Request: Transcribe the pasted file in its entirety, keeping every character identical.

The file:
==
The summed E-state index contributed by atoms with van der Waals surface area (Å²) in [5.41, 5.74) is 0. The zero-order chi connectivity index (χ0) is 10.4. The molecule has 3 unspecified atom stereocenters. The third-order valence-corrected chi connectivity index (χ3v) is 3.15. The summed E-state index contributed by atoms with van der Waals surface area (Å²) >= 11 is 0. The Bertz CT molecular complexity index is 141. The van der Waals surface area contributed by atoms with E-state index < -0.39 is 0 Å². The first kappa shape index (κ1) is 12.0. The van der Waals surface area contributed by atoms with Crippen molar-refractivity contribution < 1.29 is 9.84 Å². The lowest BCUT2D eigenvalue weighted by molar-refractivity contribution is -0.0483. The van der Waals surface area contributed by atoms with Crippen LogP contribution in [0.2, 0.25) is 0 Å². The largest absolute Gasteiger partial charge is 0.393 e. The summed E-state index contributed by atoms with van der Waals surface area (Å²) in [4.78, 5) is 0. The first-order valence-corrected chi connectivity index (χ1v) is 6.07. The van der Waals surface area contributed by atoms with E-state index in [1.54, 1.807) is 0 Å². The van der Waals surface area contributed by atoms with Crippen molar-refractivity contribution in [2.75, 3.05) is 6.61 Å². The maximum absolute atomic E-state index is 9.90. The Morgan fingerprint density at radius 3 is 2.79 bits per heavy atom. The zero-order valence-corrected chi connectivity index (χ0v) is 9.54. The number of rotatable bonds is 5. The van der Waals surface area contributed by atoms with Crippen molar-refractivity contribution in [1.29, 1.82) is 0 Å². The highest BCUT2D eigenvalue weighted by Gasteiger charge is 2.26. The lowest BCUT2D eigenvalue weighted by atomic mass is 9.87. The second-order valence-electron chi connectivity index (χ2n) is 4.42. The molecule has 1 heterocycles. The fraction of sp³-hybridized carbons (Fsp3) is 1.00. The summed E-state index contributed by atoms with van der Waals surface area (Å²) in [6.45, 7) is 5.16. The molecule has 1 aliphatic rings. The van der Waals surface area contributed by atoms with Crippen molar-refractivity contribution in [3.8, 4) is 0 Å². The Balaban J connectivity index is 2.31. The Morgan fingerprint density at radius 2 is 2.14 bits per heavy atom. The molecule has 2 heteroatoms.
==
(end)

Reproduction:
The summed E-state index contributed by atoms with van der Waals surface area (Å²) in [5.41, 5.74) is 0. The zero-order chi connectivity index (χ0) is 10.4. The molecule has 3 unspecified atom stereocenters. The third-order valence-corrected chi connectivity index (χ3v) is 3.15. The summed E-state index contributed by atoms with van der Waals surface area (Å²) >= 11 is 0. The Bertz CT molecular complexity index is 141. The van der Waals surface area contributed by atoms with E-state index < -0.39 is 0 Å². The first kappa shape index (κ1) is 12.0. The van der Waals surface area contributed by atoms with Crippen molar-refractivity contribution < 1.29 is 9.84 Å². The lowest BCUT2D eigenvalue weighted by molar-refractivity contribution is -0.0483. The van der Waals surface area contributed by atoms with Crippen LogP contribution in [0.2, 0.25) is 0 Å². The largest absolute Gasteiger partial charge is 0.393 e. The summed E-state index contributed by atoms with van der Waals surface area (Å²) in [4.78, 5) is 0. The first-order valence-corrected chi connectivity index (χ1v) is 6.07. The van der Waals surface area contributed by atoms with E-state index in [1.54, 1.807) is 0 Å². The van der Waals surface area contributed by atoms with Crippen molar-refractivity contribution in [2.75, 3.05) is 6.61 Å². The maximum absolute atomic E-state index is 9.90. The Morgan fingerprint density at radius 3 is 2.79 bits per heavy atom. The zero-order valence-corrected chi connectivity index (χ0v) is 9.54. The number of rotatable bonds is 5. The van der Waals surface area contributed by atoms with Crippen molar-refractivity contribution in [1.29, 1.82) is 0 Å². The highest BCUT2D eigenvalue weighted by Gasteiger charge is 2.26. The lowest BCUT2D eigenvalue weighted by atomic mass is 9.87. The second-order valence-electron chi connectivity index (χ2n) is 4.42. The molecule has 1 heterocycles. The fraction of sp³-hybridized carbons (Fsp3) is 1.00. The summed E-state index contributed by atoms with van der Waals surface area (Å²) in [6.45, 7) is 5.16. The molecule has 1 aliphatic rings. The van der Waals surface area contributed by atoms with Crippen molar-refractivity contribution in [3.8, 4) is 0 Å². The Balaban J connectivity index is 2.31. The Morgan fingerprint density at radius 2 is 2.14 bits per heavy atom. The molecule has 2 heteroatoms.